Introducing…Onigiri (おにぎり/🍙) Month

After taking a moment to reflect back on the more than five years BuildingMyBento has been around, two things stand out–

  1. There has only ever been one themed month, and that was five years ago.
  2. Not enough deference has been given to the literal meaning of buildingmybento.  In other words, food that is commonly found in a Japanese bento.

Without further ado, I bring you onigiri month…

gurunavi_02_onigiri

Photo courtesy of Gurunavi

Onigiri (おにぎり), also known as omusubi (お結び), is at a minimum a clump of rice and salt.  Although that clump is typically in the shape of a triangle or circle, it wouldn’t surprise me if someone tried forming one into a Nepalese flag.  These rice balls are popular on-the-go snacks in Japan, but they can also be found at convenience stores in Taiwan, China, and South Korea, possibly among others.

(Although the emoji for onigiri – 🍙 – represents well the carbohydrate-heavy snack, to me it either looks like a nose, or a…modest rice ball.)

Now that you’re more familiar with this Japanese staple, you might be thinking, how could there be a whole month dedicated to something so dull?  I wondered the same thing…

until realizing how many photos I had of the myriad varieties of omusubi available throughout Japan.  So, except for a couple of days, I’ll be introducing you to some ideas with which to prepare your own onigiri.

初めに (to start)…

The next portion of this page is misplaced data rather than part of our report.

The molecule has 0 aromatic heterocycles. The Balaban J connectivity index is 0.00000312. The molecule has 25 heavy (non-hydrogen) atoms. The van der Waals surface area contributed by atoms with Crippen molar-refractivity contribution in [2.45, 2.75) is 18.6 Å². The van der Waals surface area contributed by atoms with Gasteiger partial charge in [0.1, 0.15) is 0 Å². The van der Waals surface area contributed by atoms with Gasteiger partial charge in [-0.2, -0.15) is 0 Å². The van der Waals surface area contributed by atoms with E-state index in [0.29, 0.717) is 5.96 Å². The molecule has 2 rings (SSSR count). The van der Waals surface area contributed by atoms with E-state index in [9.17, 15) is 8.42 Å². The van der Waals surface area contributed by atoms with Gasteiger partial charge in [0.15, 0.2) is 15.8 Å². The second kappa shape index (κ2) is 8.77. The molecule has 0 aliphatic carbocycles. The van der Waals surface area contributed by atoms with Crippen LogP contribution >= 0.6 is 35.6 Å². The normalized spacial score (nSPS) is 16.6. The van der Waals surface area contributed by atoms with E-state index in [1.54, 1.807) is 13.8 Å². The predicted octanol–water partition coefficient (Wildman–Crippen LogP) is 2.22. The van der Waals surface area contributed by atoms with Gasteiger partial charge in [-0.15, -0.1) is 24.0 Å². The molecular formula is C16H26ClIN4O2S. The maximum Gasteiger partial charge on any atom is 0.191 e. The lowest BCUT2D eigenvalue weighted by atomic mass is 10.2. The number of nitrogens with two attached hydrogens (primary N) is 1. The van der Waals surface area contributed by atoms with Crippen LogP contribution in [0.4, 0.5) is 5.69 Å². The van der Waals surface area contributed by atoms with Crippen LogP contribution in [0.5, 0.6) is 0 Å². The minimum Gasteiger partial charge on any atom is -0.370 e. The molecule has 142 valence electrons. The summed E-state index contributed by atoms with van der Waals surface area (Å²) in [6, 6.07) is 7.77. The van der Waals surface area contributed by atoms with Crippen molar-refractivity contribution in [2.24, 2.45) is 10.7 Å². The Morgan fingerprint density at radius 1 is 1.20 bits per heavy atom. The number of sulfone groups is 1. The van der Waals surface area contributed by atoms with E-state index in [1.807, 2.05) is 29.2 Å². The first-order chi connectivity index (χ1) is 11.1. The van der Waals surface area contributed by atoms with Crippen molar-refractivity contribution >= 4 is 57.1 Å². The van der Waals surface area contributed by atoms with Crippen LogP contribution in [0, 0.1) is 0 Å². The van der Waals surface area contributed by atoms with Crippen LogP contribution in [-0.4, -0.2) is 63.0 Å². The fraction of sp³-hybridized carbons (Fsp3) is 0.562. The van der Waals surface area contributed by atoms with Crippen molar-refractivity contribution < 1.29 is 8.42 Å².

tokyo-japan-ikura-onigiri-%e3%81%84%e3%81%8f%e3%82%89%e3%80%80%e3%81%8a%e3%81%ab%e3%81%8e%e3%82%8aIkura (いくら), or salted salmon roe.  This not only happens to be the most unintentionally artistic of my onigiri photos, but it’s also the oldest photo in the collection, taken in August 2005.

How to Open: There will often be instructions on the packaging on how to properly open the packet.  This one is easy because the whole onigiri is inside of it.  Others, you’ll have to tear at certain places by following numbers 1, 2, and 3.

For some Japanese language assistance, the writing in parentheses on the package、税込 (ぜいこみ/zeikomi), means tax is already included.


What are your favorite types of onigiri?  Have you seen them at your local convenience store/petrol station/vending machine?

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About buildingmybento

Bread, olive oil Waking up in Nakagin Sure does sound like me
This entry was posted in East & Southeast Asia, Food & Drink, Japan, Languages and tagged , , , , , , , , , , , . Bookmark the permalink.

One Response to Introducing…Onigiri (おにぎり/🍙) Month

  1. I love me some umeboshi onigiri!

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